Indian Army test fires yet another short range Ballistic Missile "Prithvi-II

Indian Army test fires yet another short range Ballistic Missile

BHUBANESWAR: Indian army on Wednesday flight tested short-range surface-to-surface ballistic missile Prithvi-II reconfirming its readiness to launch the weapon system in a short notice. Capable of hitting targets 350 km away, the missile has already been inducted in the armed forces.

Defence sources said mounted on a Mobile Tatra transporter-erector Launcher (MTL), the indigenously built sophisticated missile Prithvi-II was fired from the launching complex - III of the Integrated Test Range (ITR) off Odisha coast at about 11.35 am.

The test was conducted as part of user training exercise by the Strategic Forces Command (SFC) of the army with logistic support from Defence Research and Development Organisation (DRDO). The missile used for the test was picked up randomly from the assembly line.

"The mission met all mission objectives successfully. Carrying a dummy payload the missile covered the desired striking range before plunging into the sea at a predetermined splash-down point. The entire flight path of the missile was smooth in accordance with pre-decided coordinates. It travelled around 300 km in six minutes," informed the sources.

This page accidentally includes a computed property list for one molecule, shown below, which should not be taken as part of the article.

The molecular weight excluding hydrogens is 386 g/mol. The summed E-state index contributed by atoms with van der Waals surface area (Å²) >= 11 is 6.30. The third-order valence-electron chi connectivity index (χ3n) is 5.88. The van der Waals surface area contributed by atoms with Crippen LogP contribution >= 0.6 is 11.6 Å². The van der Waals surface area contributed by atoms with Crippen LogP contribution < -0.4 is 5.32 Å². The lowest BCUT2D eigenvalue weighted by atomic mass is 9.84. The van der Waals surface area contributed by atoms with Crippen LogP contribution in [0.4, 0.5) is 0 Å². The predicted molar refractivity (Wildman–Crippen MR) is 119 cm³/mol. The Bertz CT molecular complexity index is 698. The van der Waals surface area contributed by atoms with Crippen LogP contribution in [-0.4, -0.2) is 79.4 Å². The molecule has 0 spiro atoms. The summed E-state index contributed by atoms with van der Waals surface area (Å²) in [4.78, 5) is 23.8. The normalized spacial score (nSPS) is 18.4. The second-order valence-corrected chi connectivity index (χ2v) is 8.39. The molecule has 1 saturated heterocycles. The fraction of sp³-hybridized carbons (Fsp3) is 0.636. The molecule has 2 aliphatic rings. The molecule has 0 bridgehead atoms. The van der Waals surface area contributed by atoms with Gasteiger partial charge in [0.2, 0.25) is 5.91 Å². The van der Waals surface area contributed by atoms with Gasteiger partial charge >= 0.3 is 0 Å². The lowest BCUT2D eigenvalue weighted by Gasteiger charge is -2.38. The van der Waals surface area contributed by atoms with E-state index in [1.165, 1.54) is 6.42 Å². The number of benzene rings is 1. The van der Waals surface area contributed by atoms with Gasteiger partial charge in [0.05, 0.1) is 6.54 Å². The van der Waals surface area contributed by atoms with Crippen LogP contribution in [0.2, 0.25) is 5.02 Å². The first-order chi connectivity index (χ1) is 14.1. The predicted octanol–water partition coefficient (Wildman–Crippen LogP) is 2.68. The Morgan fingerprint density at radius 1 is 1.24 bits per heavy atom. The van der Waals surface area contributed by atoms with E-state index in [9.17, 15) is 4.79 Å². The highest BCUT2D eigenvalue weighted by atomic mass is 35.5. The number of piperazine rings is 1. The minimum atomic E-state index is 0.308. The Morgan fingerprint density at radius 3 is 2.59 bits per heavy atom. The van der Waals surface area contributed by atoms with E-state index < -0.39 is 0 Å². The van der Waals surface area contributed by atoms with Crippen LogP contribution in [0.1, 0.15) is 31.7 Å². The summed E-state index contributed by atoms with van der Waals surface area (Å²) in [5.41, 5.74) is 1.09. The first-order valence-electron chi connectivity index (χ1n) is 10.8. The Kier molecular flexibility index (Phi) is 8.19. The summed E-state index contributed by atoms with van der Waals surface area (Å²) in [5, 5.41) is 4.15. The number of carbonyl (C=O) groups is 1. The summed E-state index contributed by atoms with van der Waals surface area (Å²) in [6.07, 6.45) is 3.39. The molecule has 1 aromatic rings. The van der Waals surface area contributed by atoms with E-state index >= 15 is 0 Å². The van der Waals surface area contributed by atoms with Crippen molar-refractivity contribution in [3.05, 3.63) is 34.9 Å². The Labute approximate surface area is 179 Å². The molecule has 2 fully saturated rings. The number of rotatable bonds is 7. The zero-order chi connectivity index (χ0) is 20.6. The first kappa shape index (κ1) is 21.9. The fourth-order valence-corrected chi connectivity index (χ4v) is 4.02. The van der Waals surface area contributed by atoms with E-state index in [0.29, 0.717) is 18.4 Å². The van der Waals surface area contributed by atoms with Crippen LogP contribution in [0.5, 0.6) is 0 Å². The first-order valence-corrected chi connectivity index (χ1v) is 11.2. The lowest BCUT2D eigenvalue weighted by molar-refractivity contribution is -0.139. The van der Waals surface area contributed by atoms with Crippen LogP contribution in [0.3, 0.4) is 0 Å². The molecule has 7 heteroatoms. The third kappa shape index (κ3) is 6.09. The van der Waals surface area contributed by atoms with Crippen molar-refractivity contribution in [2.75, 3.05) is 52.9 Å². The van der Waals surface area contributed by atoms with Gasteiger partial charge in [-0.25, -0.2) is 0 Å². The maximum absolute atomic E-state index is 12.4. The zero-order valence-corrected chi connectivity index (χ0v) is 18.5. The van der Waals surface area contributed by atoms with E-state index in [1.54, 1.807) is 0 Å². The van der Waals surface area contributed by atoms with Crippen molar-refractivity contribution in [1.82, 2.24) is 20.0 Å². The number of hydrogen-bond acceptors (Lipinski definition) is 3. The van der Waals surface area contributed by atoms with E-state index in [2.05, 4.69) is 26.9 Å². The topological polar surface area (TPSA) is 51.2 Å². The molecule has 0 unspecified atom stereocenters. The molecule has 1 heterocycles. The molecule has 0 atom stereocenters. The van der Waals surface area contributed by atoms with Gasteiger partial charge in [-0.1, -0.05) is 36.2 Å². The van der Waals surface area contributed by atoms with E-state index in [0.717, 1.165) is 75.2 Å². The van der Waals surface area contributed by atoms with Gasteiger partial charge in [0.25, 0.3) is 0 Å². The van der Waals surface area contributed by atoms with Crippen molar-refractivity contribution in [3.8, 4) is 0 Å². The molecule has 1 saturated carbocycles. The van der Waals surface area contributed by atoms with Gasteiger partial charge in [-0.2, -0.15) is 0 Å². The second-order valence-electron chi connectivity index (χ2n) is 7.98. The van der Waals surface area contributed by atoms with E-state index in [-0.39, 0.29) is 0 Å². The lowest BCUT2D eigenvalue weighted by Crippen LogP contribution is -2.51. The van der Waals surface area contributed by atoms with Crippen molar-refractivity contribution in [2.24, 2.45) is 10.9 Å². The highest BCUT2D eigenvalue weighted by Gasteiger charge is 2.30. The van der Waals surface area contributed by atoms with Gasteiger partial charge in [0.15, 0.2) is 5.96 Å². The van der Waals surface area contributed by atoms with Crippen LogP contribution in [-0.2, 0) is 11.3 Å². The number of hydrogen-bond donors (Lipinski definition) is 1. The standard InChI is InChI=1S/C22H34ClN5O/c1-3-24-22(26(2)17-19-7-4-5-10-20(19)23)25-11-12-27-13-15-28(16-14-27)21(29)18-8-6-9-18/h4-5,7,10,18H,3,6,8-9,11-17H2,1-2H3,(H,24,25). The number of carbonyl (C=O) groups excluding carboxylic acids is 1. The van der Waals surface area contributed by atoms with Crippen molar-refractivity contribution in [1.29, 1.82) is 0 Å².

India has conducted tests of its three different weapon systems in three weeks. The user trial of Prithvi-II came after the successful launch of nuke-capable 700-km range Agni-I missile on Tuesday and first pre-induction trial of inter-continental range ballistic missile Agni-V from Abdul Kalam Island on January 18.

The nine-metre-long and one-meter thick missile, with a launch weight of 4.6 tonnes, is powered by liquid propellant. It can operate with both liquid as well as solid fuel. The missile has the capability to carry a payload of up to one tonne. The strike range of the sleek missile can be enhanced by reducing the weight of warhead.

Designed and developed by DRDO, the missile has been inducted with the 333-missile regiment of Indian Army. It can be taken close to the forward line over any kind of terrain. It dives at the target at an 80-degree angle and stops climbing when it reaches an altitude of 30 km.

A state-of-the-art inertial guidance system fitted with the missile provides reasonably good accuracy while the radar correlation terminal guidance system makes it more lethal. It can target mobile targets including unmanned aerial vehicles.

Prithvi was first tested in 1988 and inducted into the armed forces in 2002. At present, nearly 30 missiles are manufactured every year for all versions of the Prithvi. It was last test fired in June last year.